‘It felt like a war was starting’: Gulfport High teachers remember 9/11 attacks

Published: Sep. 8, 2021 at 9:50 PM CDT|Updated: Sep. 9, 2021 at 8:47 AM CDT
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GULFPORT, Miss. (WLOX) - Saturday marks the 20th anniversary of the tragic event that completely changed the climate of our nation forever: Sept. 11, 2001.

Thousands of Americans lost their lives. Debris, destruction, and chaos filled the streets as the Twin Towers of the World Trade Center crumbled and the security of our country was questioned.

Across the country, nearly everyone can tell you exactly where they were when they heard that the towers had fallen after a terror attack. We spoke with teachers at Gulfport High this week to hear their memories of that fateful day as they watched thousands of Americans lose their lives.

Special education teacher Courtney Ladner was just in elementary school at the time and said, even though she was young, she knew something serious was occurring.

“I remember they rolled in the TV when they were on carts back then. They turned it on and showed us what is going on, and then they told us our parents are picking us up. My mom was frantic so I just knew this wasn’t good,” Ladner recalled.

Reynolds Bodenhamer remembers the country sitting still once everyone got the news that that planes that hit the towers weren’t an accident.

“I didn’t have class that morning so I worked the night shift at this Irish pub... I remember that I came in and had no idea what was going on. As soon as I walked in, I knew something dramatic has happened because the entire atmosphere was changed. It was silent,” said Bodenhamer. “Then, someone nodded to the TV and that was our day. The sadness and the feeling of loss and fear was in that room all day long. No one said a word.”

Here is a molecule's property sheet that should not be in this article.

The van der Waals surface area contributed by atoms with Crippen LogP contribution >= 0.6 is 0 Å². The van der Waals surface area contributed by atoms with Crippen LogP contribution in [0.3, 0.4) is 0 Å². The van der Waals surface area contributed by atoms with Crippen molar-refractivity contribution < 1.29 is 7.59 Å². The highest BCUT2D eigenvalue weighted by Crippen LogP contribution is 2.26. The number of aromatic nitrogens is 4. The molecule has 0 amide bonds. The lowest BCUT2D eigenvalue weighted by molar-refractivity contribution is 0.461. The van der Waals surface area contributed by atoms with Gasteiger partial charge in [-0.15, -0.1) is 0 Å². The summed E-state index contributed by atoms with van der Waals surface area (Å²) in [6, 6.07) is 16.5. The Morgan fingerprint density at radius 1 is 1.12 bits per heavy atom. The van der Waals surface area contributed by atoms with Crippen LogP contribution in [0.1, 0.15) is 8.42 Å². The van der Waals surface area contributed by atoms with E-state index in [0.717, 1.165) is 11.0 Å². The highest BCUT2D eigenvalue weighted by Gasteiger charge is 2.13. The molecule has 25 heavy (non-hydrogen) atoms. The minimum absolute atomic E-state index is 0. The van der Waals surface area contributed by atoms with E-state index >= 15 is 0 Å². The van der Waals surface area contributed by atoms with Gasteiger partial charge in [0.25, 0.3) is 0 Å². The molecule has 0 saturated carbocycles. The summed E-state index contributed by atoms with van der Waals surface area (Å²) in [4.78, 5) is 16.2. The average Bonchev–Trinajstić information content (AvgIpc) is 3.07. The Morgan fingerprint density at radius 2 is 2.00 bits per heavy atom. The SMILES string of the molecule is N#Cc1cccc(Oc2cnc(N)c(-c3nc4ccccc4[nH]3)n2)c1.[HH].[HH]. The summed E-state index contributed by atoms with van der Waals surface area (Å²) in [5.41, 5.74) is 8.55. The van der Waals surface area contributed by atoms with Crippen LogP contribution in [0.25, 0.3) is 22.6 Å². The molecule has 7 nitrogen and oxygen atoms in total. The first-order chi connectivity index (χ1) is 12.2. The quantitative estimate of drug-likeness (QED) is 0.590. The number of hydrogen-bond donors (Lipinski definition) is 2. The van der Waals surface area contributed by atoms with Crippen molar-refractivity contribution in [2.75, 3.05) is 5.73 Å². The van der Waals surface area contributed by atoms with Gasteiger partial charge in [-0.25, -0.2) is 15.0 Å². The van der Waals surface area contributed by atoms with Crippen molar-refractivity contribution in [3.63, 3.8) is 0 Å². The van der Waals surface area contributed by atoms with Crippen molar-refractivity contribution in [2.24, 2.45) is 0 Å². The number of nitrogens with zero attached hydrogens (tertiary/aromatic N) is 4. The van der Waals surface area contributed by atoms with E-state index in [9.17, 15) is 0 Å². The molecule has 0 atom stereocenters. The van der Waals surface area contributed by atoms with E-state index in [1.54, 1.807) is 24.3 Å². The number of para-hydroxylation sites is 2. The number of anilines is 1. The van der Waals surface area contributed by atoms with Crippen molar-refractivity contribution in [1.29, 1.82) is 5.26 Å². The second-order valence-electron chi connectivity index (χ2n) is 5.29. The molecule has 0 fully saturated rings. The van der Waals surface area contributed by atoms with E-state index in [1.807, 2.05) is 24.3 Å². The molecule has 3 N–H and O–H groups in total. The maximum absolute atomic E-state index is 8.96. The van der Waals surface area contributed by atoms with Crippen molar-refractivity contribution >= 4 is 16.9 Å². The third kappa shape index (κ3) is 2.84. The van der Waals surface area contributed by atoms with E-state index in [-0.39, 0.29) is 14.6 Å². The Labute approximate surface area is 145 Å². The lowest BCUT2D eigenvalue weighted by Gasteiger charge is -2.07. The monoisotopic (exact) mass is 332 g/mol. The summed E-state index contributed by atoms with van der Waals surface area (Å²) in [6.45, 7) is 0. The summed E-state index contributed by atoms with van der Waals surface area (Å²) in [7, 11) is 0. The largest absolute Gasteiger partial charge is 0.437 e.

History teacher Hardy Thames was teaching middle school in Memphis at the time. While the day is still fresh in his memory, it’s the aftermath of the attack that has stayed with him all of these years.

“It felt like a war was starting. There was this serious feeling of vengeance and if you didn’t share in that, then it became divisive,” said Thames. “People wanted to know the long-term consequences right away. Thinking became a little riskier for people. It’s a little risky today, but people thought critically. We all know whose side we’re on. We just don’t want any of that to happen again.”

For Thames, life has since come full circle. He went from starting out as a teacher who was fearful after the attack to now educating a new generation on its significance. Continuing to acknowledge vital historical events like 9/11 and give his students context and a different perspective is something he takes pride in.

“Vengeance and fear are not useful emotions when you’re trying to achieve a goal. The desire of vengeance isn’t so much in the air, so it’s easier to just teach about it in a way to prevent it from happening again,” he said.

The unity of the entire country after the attacks is something many strive to see once again.

“I remember the pride in America and how much everyone banded together,” said Ladner. “I remember seeing American flags together. It seems like the patriotism in America just arose from that event. No matter what our country goes through, we always find a way to figure it out and come up with a plan to make things better for America. We’re so lucky to live in this great country.”

Gulfport High will have a moment of silence on Friday to acknowledge the nearly 3,000 people who lost their lives during the attacks on 9/11.

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